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Written by @Damien_Marquez   
Sunday, 25 February 2018 11:10

It is usually with a lot of excitement that F1 fans welcome the first test but this year seems unusual for several reasons. Whilst the regulations itself remain broadly since the start of the 2014 season in terms of aerodynamics and powertrain, a lot of visible changes are taking place for 2018.


The most noticeable addition to the cars this year is the mandatory halo introduced for safety purposes. The general feedback on F1 sites and social media has been largely negative. Let's hope someone within the FIA will come up with a more aesthetically pleasing solution such as the windscreen tried by Indycar. Fully closed cockpits may also be an alternative. But if the on-track action is exciting enough, it's likely our attention will focus on the racing.

Regular visitors to this site will be most concerned with the new start times of European grands prix and the impact these will have on travel arrangements. These races will now start at 3:10 pm local time, which is 70 minutes later than previously. Notable exceptions are the French GP, delayed to 4:10 pm to accommodate a football world cup game between England and Panama. The Silverstone race start will be at 2:10 pm as it was previously scheduled at 1 pm due to the different time zone.

Photo: Sauber F1® Team / Sauber Motorsport AG

Some flights, trains and ferries will need to be rebooked. There will probably be some instances where visitors will also have to spend an extra night. In this day and age where most live coverage is behind a paywall (Sky in the UK and Italy, Canal+ in France, ESPN in the USA, etc), it seems odd Liberty Media chose to prioritise TV viewers over team personnel and spectators.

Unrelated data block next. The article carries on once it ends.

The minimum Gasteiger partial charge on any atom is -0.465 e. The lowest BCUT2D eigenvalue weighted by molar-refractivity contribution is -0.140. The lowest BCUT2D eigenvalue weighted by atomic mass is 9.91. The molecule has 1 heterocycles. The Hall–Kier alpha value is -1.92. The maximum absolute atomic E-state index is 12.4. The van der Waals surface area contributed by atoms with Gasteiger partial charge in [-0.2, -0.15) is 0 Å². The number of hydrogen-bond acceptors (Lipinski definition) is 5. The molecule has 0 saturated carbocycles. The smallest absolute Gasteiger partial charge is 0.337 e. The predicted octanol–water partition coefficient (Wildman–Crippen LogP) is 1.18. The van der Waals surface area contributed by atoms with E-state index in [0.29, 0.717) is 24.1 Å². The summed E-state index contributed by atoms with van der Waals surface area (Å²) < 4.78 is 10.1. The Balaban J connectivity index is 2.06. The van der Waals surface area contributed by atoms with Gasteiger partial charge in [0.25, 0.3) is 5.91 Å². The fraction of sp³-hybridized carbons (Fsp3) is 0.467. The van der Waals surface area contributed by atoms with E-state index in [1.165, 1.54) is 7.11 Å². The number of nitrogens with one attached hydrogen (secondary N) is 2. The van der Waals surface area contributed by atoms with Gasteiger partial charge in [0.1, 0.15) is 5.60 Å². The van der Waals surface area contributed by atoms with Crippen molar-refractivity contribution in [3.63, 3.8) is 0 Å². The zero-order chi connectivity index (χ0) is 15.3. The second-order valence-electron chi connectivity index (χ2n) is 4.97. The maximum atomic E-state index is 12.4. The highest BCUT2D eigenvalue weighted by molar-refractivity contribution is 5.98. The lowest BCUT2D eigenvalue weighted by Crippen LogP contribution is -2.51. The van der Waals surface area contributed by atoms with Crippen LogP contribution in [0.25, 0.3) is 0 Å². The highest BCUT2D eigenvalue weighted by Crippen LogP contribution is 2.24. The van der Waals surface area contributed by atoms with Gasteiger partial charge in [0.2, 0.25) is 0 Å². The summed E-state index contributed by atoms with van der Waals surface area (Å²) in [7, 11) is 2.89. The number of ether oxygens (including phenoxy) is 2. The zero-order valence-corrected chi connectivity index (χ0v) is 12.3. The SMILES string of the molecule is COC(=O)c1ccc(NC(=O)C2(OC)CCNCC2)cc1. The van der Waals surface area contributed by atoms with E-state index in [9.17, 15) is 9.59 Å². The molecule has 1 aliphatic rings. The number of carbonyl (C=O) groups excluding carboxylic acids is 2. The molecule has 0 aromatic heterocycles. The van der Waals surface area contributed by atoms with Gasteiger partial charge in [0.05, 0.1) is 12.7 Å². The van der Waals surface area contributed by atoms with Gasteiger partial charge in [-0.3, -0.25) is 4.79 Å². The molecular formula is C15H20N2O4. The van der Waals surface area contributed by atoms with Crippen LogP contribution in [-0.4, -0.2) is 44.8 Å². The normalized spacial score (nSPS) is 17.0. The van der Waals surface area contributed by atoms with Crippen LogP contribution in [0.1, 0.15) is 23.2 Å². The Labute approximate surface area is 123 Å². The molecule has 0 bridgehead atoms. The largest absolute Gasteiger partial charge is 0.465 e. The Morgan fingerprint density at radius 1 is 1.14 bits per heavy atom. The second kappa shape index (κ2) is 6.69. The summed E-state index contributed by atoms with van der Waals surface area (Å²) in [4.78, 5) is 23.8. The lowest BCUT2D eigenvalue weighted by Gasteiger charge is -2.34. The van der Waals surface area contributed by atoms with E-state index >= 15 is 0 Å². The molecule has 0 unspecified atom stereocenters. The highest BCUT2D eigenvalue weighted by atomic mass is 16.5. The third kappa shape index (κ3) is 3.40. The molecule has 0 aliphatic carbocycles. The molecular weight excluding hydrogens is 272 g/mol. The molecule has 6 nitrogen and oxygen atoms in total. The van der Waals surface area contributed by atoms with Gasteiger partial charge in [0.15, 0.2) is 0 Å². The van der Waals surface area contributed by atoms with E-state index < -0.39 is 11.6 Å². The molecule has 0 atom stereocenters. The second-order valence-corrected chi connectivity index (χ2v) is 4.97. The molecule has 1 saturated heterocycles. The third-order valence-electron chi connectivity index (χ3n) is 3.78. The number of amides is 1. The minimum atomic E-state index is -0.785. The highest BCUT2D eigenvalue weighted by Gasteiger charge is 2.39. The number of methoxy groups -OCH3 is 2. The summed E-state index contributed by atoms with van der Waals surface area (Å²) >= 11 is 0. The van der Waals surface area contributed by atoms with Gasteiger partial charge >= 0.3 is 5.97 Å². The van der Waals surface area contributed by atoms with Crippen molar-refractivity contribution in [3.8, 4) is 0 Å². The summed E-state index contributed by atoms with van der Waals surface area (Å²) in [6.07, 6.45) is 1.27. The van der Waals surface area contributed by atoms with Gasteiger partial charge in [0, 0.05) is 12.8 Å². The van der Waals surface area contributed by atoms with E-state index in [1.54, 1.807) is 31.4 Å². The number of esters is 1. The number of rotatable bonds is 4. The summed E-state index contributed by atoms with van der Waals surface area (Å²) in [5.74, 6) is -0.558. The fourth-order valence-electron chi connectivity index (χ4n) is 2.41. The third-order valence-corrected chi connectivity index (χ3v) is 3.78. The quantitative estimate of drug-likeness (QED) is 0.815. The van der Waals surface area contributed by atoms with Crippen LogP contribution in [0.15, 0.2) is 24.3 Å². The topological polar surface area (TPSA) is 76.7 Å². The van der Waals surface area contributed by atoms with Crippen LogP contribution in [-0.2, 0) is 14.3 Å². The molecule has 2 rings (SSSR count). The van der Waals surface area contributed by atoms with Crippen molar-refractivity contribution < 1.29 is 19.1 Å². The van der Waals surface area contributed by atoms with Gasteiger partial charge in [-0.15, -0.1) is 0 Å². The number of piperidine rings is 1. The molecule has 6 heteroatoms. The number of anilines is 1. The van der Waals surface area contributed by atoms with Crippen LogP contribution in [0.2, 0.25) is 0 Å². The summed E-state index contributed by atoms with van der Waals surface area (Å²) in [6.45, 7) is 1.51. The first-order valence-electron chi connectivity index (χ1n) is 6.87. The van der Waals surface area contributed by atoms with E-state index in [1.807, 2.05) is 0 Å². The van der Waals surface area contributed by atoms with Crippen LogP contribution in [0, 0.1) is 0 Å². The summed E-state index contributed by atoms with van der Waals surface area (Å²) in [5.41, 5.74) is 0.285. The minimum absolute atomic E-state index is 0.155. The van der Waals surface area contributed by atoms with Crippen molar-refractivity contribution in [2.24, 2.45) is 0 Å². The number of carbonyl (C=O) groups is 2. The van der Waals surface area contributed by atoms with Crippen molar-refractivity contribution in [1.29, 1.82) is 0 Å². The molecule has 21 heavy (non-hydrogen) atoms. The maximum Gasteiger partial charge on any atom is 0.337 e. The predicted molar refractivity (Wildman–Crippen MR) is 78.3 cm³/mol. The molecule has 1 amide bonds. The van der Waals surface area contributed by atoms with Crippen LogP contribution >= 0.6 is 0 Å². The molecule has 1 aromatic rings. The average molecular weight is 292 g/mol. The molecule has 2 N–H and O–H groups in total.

Another change this year is F1 abandoning the use of grid girls. They'll be replaced by grid kids issued from local motorsport clubs who'll have the opportunity to be within touching distance of the drivers that inspire them. It is very much a case of getting rid of an anachronism. However, if you've been disappointed about this move, bear in mind there will still be models employed as race ambassadors, starting with the Australian grand prix next month.

Image: McLaren

On the driver front, line ups will remain similar with no driver swapping between teams since the last race in Abu Dhabi and only two new rookies, Sergey Sirotkin and Charles Leclerc replacing the retiring Felipe Massa at Williams and and Pascal Wehrlein at Sauber respectively. Charles Leclerc is the reigning F2 champion and is the most exciting prospect since Lewis Hamilton joined in 2007. Keeping also an eye on Alonso who'll be doing a full WEC season of sportscar racing with Toyota alongside his F1 commitments.

Recap of changes ahead of 2018 F1 testing

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